Genes, cardiovascular health each factor into dementia risk

July 20, 2020

SAN ANTONIO, Texas, USA -- Genes and cardiovascular health each contribute in an additive way to a person's risk of dementia, U.S. researchers including Sudha Seshadri, MD, and Claudia Satizabal, PhD, of The University of Texas Health Science Center at San Antonio (UT Health San Antonio) reported July 20 in the journal Neurology.

The study was conducted in 1,211 participants in the Framingham Heart Study and involved collaborators from Boston University.

Participants with a high genetic risk score based on common genetic variants, including having an allele called apolipoprotein E (APOE) ε4, were at a 2.6-fold higher risk of developing dementia than subjects who had a low risk score and did not carry the APOE ε4 allele.

Having favorable cardiovascular health, as defined by an index of the American Heart Association, was associated with a 0.45-fold lower risk of dementia compared to having unfavorable cardiovascular health, the study also showed.

"The connection between heart health and brain health becomes clearer with each finding," Dr. Seshadri, senior investigator in the Framingham Heart Study, said. She is professor of neurology in the Long School of Medicine at UT Health San Antonio and founding director of the university's Glenn Biggs Institute for Alzheimer's and Neurodegenerative Diseases.

"We hope that the results of this study will send the public a message, and that message is to exercise, reduce stress and eat a healthy diet," Dr. Seshadri said. "Then, regardless of your genes, you have the potential to lower your risk of dementia."

"It is imperative to start today," Dr. Satizabal, assistant professor of population health sciences and Biggs Institute investigator, said. "It seems, from our findings, that having favorable cardiovascular health mitigates the risk of dementia in persons with high genetic risk."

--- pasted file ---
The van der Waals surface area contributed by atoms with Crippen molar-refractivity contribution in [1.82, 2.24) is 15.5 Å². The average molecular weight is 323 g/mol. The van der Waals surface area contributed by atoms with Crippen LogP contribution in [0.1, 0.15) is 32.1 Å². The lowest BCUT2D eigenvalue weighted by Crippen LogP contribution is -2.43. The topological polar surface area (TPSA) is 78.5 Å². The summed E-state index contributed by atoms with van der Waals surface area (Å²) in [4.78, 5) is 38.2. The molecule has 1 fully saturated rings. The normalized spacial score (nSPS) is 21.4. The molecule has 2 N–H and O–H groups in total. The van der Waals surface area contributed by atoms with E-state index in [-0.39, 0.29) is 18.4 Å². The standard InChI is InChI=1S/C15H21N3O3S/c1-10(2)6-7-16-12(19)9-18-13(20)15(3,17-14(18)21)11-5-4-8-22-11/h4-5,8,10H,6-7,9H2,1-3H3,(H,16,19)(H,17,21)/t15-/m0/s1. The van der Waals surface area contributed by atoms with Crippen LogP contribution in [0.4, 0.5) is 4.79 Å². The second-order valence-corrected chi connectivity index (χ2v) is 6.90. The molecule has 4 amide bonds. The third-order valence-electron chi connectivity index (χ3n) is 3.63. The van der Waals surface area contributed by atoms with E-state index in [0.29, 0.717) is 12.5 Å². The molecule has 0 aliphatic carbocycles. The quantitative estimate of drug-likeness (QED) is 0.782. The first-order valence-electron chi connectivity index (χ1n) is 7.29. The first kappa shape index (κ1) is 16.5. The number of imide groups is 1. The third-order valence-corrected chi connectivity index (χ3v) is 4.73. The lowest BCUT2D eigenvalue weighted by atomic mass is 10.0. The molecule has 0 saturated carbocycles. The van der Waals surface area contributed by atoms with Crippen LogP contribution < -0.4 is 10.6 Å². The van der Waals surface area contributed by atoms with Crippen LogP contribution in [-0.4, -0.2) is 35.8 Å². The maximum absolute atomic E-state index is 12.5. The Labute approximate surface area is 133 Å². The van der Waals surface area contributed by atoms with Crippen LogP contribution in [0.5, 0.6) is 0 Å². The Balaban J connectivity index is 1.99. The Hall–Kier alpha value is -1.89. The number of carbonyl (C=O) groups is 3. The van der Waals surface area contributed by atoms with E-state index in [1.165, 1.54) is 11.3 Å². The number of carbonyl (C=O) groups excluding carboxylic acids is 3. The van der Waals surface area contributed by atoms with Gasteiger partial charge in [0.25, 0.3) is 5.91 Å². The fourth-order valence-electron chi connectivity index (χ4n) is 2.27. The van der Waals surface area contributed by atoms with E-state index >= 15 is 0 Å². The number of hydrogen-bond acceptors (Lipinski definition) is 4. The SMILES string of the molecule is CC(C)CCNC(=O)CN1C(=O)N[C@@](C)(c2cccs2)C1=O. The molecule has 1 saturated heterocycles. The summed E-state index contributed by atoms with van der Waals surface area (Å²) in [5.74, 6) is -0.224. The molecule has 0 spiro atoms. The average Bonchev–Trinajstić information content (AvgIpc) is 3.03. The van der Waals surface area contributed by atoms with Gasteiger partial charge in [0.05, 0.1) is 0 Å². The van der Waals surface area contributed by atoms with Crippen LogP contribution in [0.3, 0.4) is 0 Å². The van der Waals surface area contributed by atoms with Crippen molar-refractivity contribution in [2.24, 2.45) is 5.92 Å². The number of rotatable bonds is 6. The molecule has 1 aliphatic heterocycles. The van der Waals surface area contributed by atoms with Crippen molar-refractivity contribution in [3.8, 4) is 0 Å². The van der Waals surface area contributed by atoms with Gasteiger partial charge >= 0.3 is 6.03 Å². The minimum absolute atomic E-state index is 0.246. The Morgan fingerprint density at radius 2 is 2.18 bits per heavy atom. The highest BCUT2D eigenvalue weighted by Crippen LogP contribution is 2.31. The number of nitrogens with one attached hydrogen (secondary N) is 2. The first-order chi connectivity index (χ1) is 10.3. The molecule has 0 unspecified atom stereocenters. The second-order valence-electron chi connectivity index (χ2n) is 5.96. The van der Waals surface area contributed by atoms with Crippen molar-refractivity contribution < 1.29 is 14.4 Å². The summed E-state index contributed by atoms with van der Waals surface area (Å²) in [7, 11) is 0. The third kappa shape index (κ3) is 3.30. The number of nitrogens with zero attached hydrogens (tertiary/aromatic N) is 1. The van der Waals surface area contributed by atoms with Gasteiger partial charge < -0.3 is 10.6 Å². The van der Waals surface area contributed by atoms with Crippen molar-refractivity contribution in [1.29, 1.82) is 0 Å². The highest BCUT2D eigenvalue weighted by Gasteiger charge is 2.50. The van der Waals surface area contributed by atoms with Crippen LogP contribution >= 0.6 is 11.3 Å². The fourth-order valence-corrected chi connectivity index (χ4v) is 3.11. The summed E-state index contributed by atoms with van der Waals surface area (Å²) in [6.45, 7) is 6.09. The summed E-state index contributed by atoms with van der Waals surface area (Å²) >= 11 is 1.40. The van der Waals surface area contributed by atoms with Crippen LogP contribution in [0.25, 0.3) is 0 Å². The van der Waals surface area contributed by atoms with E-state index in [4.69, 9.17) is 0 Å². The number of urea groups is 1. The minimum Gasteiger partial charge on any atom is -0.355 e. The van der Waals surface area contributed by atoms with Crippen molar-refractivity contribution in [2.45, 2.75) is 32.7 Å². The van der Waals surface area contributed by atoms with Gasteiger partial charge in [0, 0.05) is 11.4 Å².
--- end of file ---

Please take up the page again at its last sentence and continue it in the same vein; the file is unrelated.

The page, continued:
-end-
Funding for the UT Health San Antonio investigators is from the U.S. National Institutes of Health.

Cardiovascular health, genetic risk, and risk of dementia in the Framingham Heart Study

Gina M. Peloso, PhD; Alexa S. Beiser, PhD; Claudia L. Satizabal, PhD; Vanessa Xanthakis, PhD; Ramachandran S. Vasan, MD; Matthew P. Pase, PhD; Anita L. Destefano, PhD; and Sudha Seshadri, MD

First published: July 20, 2020, Neurology

https://doi.org/10.1212/WNL.0000000000010306

The Long School of Medicine at The University of Texas Health Science Center at San Antonio is named for Texas philanthropists Joe R. and Teresa Lozano Long. The school is the largest educator of physicians in South Texas, many of whom remain in San Antonio and the region to practice medicine. The school teaches more than 900 students and trains 800 residents each year. As a beacon of multicultural sensitivity, the school annually exceeds the national medical school average of Hispanic students enrolled. The school's clinical practice is the largest multidisciplinary medical group in South Texas with 850 physicians in more than 100 specialties. The school has a highly productive research enterprise where world leaders in Alzheimer's disease, diabetes, cancer, aging, heart disease, kidney disease and many other fields are translating molecular discoveries into new therapies. The Long School of Medicine is home to a National Cancer Institute-designated cancer center known for prolific clinical trials and drug development programs, as well as a world-renowned center for aging and related diseases.